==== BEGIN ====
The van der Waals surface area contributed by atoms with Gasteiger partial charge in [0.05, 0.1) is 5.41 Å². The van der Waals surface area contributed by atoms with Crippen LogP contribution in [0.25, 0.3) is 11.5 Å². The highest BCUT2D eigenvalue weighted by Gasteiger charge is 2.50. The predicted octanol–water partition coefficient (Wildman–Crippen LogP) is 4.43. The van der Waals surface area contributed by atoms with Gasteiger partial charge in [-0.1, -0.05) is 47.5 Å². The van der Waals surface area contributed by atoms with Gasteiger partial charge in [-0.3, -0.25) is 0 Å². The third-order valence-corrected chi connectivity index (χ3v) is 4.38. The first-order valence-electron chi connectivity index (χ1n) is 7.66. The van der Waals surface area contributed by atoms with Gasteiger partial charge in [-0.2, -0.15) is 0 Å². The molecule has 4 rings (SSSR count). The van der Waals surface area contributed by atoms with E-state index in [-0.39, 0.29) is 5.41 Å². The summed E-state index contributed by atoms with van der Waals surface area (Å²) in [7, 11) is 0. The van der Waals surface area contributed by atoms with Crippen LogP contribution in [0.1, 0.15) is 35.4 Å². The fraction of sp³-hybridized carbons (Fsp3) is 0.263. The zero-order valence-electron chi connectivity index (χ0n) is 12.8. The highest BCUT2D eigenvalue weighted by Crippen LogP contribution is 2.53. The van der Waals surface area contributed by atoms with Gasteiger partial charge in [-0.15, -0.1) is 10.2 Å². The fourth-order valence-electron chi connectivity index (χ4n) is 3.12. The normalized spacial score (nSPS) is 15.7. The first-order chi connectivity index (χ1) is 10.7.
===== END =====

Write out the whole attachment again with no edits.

The van der Waals surface area contributed by atoms with Gasteiger partial charge in [0.05, 0.1) is 5.41 Å². The van der Waals surface area contributed by atoms with Crippen LogP contribution in [0.25, 0.3) is 11.5 Å². The highest BCUT2D eigenvalue weighted by Gasteiger charge is 2.50. The predicted octanol–water partition coefficient (Wildman–Crippen LogP) is 4.43. The van der Waals surface area contributed by atoms with Gasteiger partial charge in [-0.1, -0.05) is 47.5 Å². The van der Waals surface area contributed by atoms with Gasteiger partial charge in [-0.3, -0.25) is 0 Å². The third-order valence-corrected chi connectivity index (χ3v) is 4.38. The first-order valence-electron chi connectivity index (χ1n) is 7.66. The van der Waals surface area contributed by atoms with Gasteiger partial charge in [-0.2, -0.15) is 0 Å². The molecule has 4 rings (SSSR count). The van der Waals surface area contributed by atoms with E-state index in [-0.39, 0.29) is 5.41 Å². The summed E-state index contributed by atoms with van der Waals surface area (Å²) in [7, 11) is 0. The van der Waals surface area contributed by atoms with Crippen LogP contribution in [0.1, 0.15) is 35.4 Å². The fraction of sp³-hybridized carbons (Fsp3) is 0.263. The zero-order valence-electron chi connectivity index (χ0n) is 12.8. The highest BCUT2D eigenvalue weighted by Crippen LogP contribution is 2.53. The van der Waals surface area contributed by atoms with Gasteiger partial charge in [-0.15, -0.1) is 10.2 Å². The fourth-order valence-electron chi connectivity index (χ4n) is 3.12. The normalized spacial score (nSPS) is 15.7. The first-order chi connectivity index (χ1) is 10.7.